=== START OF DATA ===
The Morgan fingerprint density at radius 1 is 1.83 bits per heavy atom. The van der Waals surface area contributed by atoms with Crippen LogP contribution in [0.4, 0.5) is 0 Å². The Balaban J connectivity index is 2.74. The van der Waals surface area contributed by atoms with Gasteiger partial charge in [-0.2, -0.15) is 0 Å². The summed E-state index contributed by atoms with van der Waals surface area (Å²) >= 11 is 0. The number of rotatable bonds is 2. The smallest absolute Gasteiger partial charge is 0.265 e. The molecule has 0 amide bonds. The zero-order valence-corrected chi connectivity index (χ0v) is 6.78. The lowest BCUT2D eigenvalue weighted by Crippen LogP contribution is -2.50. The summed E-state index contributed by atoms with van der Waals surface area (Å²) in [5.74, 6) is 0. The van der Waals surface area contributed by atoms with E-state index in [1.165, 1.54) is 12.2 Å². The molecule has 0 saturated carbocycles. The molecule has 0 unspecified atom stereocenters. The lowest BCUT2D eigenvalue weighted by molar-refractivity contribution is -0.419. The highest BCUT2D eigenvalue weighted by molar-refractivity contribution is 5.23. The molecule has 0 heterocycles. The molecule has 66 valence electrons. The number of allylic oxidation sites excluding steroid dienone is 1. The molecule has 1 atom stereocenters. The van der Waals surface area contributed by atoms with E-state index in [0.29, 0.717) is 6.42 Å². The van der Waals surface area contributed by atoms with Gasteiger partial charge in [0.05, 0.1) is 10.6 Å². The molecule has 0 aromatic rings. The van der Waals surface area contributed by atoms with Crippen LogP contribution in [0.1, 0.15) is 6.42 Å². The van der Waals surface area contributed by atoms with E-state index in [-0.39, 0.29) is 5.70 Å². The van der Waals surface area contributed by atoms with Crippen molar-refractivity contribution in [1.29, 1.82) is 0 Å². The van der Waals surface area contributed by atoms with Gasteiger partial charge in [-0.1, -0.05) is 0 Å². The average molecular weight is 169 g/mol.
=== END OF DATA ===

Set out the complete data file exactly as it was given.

The Morgan fingerprint density at radius 1 is 1.83 bits per heavy atom. The van der Waals surface area contributed by atoms with Crippen LogP contribution in [0.4, 0.5) is 0 Å². The Balaban J connectivity index is 2.74. The van der Waals surface area contributed by atoms with Gasteiger partial charge in [-0.2, -0.15) is 0 Å². The summed E-state index contributed by atoms with van der Waals surface area (Å²) >= 11 is 0. The number of rotatable bonds is 2. The smallest absolute Gasteiger partial charge is 0.265 e. The molecule has 0 amide bonds. The zero-order valence-corrected chi connectivity index (χ0v) is 6.78. The lowest BCUT2D eigenvalue weighted by Crippen LogP contribution is -2.50. The summed E-state index contributed by atoms with van der Waals surface area (Å²) in [5.74, 6) is 0. The van der Waals surface area contributed by atoms with E-state index in [1.165, 1.54) is 12.2 Å². The molecule has 0 saturated carbocycles. The molecule has 0 unspecified atom stereocenters. The lowest BCUT2D eigenvalue weighted by molar-refractivity contribution is -0.419. The highest BCUT2D eigenvalue weighted by molar-refractivity contribution is 5.23. The molecule has 0 heterocycles. The molecule has 66 valence electrons. The number of allylic oxidation sites excluding steroid dienone is 1. The molecule has 1 atom stereocenters. The van der Waals surface area contributed by atoms with E-state index in [0.29, 0.717) is 6.42 Å². The van der Waals surface area contributed by atoms with Gasteiger partial charge in [0.05, 0.1) is 10.6 Å². The molecule has 0 aromatic rings. The van der Waals surface area contributed by atoms with Crippen LogP contribution in [0.1, 0.15) is 6.42 Å². The van der Waals surface area contributed by atoms with E-state index in [-0.39, 0.29) is 5.70 Å². The van der Waals surface area contributed by atoms with Crippen molar-refractivity contribution in [1.29, 1.82) is 0 Å². The van der Waals surface area contributed by atoms with Gasteiger partial charge in [-0.1, -0.05) is 0 Å². The average molecular weight is 169 g/mol.